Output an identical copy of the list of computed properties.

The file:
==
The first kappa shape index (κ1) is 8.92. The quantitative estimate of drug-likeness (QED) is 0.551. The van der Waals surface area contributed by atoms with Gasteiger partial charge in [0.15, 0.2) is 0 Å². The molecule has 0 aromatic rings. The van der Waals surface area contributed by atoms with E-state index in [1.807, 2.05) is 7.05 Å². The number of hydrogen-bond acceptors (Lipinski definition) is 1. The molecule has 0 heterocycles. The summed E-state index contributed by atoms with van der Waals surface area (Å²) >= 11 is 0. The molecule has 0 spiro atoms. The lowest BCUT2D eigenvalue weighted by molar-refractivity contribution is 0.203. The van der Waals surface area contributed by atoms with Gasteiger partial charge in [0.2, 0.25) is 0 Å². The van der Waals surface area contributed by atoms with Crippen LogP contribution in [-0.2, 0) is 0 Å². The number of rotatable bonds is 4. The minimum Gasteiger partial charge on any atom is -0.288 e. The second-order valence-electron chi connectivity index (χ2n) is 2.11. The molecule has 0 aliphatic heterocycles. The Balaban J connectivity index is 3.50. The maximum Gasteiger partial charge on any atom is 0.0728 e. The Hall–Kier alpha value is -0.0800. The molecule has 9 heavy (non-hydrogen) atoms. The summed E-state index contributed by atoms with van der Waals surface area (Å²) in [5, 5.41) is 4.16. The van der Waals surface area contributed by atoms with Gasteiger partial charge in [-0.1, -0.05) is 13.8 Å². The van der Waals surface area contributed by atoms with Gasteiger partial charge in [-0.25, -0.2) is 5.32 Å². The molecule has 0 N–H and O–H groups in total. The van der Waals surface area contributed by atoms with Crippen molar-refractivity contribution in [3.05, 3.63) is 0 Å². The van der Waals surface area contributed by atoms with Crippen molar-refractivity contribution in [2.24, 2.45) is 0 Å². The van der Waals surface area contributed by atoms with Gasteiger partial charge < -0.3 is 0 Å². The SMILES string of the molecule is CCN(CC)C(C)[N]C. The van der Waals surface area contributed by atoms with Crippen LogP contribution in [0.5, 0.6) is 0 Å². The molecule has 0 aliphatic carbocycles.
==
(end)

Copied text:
The first kappa shape index (κ1) is 8.92. The quantitative estimate of drug-likeness (QED) is 0.551. The van der Waals surface area contributed by atoms with Gasteiger partial charge in [0.15, 0.2) is 0 Å². The molecule has 0 aromatic rings. The van der Waals surface area contributed by atoms with E-state index in [1.807, 2.05) is 7.05 Å². The number of hydrogen-bond acceptors (Lipinski definition) is 1. The molecule has 0 heterocycles. The summed E-state index contributed by atoms with van der Waals surface area (Å²) >= 11 is 0. The molecule has 0 spiro atoms. The lowest BCUT2D eigenvalue weighted by molar-refractivity contribution is 0.203. The van der Waals surface area contributed by atoms with Gasteiger partial charge in [0.2, 0.25) is 0 Å². The van der Waals surface area contributed by atoms with Crippen LogP contribution in [-0.2, 0) is 0 Å². The number of rotatable bonds is 4. The minimum Gasteiger partial charge on any atom is -0.288 e. The second-order valence-electron chi connectivity index (χ2n) is 2.11. The molecule has 0 aliphatic heterocycles. The Balaban J connectivity index is 3.50. The maximum Gasteiger partial charge on any atom is 0.0728 e. The Hall–Kier alpha value is -0.0800. The molecule has 9 heavy (non-hydrogen) atoms. The summed E-state index contributed by atoms with van der Waals surface area (Å²) in [5, 5.41) is 4.16. The van der Waals surface area contributed by atoms with Gasteiger partial charge in [-0.1, -0.05) is 13.8 Å². The van der Waals surface area contributed by atoms with Gasteiger partial charge in [-0.25, -0.2) is 5.32 Å². The molecule has 0 N–H and O–H groups in total. The van der Waals surface area contributed by atoms with Crippen molar-refractivity contribution in [3.05, 3.63) is 0 Å². The van der Waals surface area contributed by atoms with Crippen molar-refractivity contribution in [2.24, 2.45) is 0 Å². The van der Waals surface area contributed by atoms with Gasteiger partial charge < -0.3 is 0 Å². The SMILES string of the molecule is CCN(CC)C(C)[N]C. The van der Waals surface area contributed by atoms with Crippen LogP contribution in [0.5, 0.6) is 0 Å². The molecule has 0 aliphatic carbocycles.